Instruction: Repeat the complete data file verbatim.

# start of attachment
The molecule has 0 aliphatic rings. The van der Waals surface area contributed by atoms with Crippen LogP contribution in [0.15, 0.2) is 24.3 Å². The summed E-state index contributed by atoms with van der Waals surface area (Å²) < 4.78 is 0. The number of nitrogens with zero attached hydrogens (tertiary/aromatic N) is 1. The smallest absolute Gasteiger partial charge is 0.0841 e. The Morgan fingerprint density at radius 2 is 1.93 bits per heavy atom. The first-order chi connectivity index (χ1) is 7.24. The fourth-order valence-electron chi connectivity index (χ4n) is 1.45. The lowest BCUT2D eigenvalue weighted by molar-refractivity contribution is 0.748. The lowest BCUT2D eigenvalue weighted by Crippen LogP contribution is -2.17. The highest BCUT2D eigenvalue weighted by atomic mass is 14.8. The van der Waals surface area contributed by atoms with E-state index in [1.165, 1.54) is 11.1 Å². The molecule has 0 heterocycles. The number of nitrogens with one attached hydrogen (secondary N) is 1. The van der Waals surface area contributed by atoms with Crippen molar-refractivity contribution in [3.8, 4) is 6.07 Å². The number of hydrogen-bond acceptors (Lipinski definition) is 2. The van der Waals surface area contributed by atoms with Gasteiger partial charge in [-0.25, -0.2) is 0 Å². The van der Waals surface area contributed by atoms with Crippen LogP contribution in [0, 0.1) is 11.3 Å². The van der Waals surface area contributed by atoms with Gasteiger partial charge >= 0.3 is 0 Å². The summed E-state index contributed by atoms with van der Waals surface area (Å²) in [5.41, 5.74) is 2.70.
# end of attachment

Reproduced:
The molecule has 0 aliphatic rings. The van der Waals surface area contributed by atoms with Crippen LogP contribution in [0.15, 0.2) is 24.3 Å². The summed E-state index contributed by atoms with van der Waals surface area (Å²) < 4.78 is 0. The number of nitrogens with zero attached hydrogens (tertiary/aromatic N) is 1. The smallest absolute Gasteiger partial charge is 0.0841 e. The Morgan fingerprint density at radius 2 is 1.93 bits per heavy atom. The first-order chi connectivity index (χ1) is 7.24. The fourth-order valence-electron chi connectivity index (χ4n) is 1.45. The lowest BCUT2D eigenvalue weighted by molar-refractivity contribution is 0.748. The lowest BCUT2D eigenvalue weighted by Crippen LogP contribution is -2.17. The highest BCUT2D eigenvalue weighted by atomic mass is 14.8. The van der Waals surface area contributed by atoms with E-state index in [1.165, 1.54) is 11.1 Å². The molecule has 0 heterocycles. The number of nitrogens with one attached hydrogen (secondary N) is 1. The van der Waals surface area contributed by atoms with Crippen molar-refractivity contribution in [3.8, 4) is 6.07 Å². The number of hydrogen-bond acceptors (Lipinski definition) is 2. The van der Waals surface area contributed by atoms with Gasteiger partial charge in [-0.25, -0.2) is 0 Å². The van der Waals surface area contributed by atoms with Crippen LogP contribution in [0, 0.1) is 11.3 Å². The van der Waals surface area contributed by atoms with Gasteiger partial charge >= 0.3 is 0 Å². The summed E-state index contributed by atoms with van der Waals surface area (Å²) in [5.41, 5.74) is 2.70.